The Best Flowering Plants For Your Summer Garden

Published by Armstone

The Internet is full of inspiring ideas for getting your garden summer-ready. From DIY water features and bird feeders, to ambient lighting and cushion covers, you can jazz up your garden with a few simple steps. But the planting decisions you make are the most important.

Plant with summer in mind and you’ll have a garden that’s bursting with colour and vibrancy. Excellent performers include:


The succulent leaves of the beautiful Portulaca tell you instantly that this ground-covering plant is a drought-tough hero. Thriving in hot, dry and coastal conditions, Portulaca presents dazzling flowers over summer in iridescent tangerines and pinks. Use them to underplant shrubs in tubs or trail them attractively over the rim of wall pots.

Adenium Obesum

Commonly known as the desert rose, the beautiful and unusual Adenium Obesum displays 5- 7 centimetre trumpet-shaped flowers in shades of red, pink, white and yellow. Unlike a true rose, Adenium is drought tolerant because it stores water in its thick, bulbous roots and fat base trunk. Varying in size, they can grow as tall as 1.8 meters.

Frangipani Plumeria

Nothing evokes a tropical feeling quite like Frangipani Plumeria. It’s the ultimate summer scent and its sensational blooms can be easily picked and floated in a bath or bowl of water. The most familiar Frangipani is the yellow and white form but there are many colours to choose from. Each one has an exquisite perfume.

Disphyllum Sunburn

Like the name suggests, Disphyllum Sunburn doesn’t shy away from a bit of sun. In fact, it loves full sun, even in the warmest of months. A new hybrid succulent, it covers up to a meter per plant and offers luxuriant green foliage and bright yellow flowers that will stick around for most of the year. A tough groundcover, it’s suitable for areas prone to bushfire.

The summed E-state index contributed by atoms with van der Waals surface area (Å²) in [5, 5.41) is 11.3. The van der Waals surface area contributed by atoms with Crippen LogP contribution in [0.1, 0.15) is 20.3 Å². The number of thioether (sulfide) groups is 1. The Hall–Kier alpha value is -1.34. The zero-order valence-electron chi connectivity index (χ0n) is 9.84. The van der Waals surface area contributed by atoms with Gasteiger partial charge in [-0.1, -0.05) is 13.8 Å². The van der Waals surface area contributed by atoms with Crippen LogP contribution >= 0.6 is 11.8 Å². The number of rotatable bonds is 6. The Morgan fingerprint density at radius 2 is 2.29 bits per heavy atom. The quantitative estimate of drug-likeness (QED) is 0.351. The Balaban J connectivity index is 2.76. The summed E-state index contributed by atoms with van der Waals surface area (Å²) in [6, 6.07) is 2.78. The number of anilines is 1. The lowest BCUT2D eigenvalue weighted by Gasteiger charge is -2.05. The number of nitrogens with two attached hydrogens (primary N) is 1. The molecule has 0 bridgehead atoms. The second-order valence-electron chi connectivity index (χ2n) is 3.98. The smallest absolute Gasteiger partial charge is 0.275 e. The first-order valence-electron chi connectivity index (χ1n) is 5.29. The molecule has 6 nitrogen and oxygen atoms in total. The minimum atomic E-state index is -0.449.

Teucrium Silver Box

Teucrium Silver Box is a Mediterranean plant with silver/grey ornamental foliage and masses of soft mauve flowers. It thrives in full sun and requires half the water that box plants usually require. If hedging, frequent light prunes are required for shape.

Callistemon All Glow

You may not be familiar with Callistemon All Glow but if we told you it’s other name – the Bottlebrush – you will be. The Bottlebrush is one of Australia’s most iconic natives and it’s loved for its ability to attract birds and bees. In its second year it will have full flowering, offering bright pink brushes with red undertones.

Anigozanthos Amber velvet

Anigozanthos Amber Velvet – a medium-sized Kangaroo Paw – displays brilliant orange and red flowers all year and grows to 1.2 metres high. It’s best planted in full sun behind, or in between, evergreen leafy plants.


For some of the most colourful and trouble free summer blooms, you can’t go past Calibrachoa. Spreading twice as wide as their 20cm height, they work brilliantly in hanging baskets or spilling over the edge of large tubs. You can find them in a wide range of colours, including cream, yellow, pink, mauve, purple and red, as well as summer-perfect multicoloured mixes.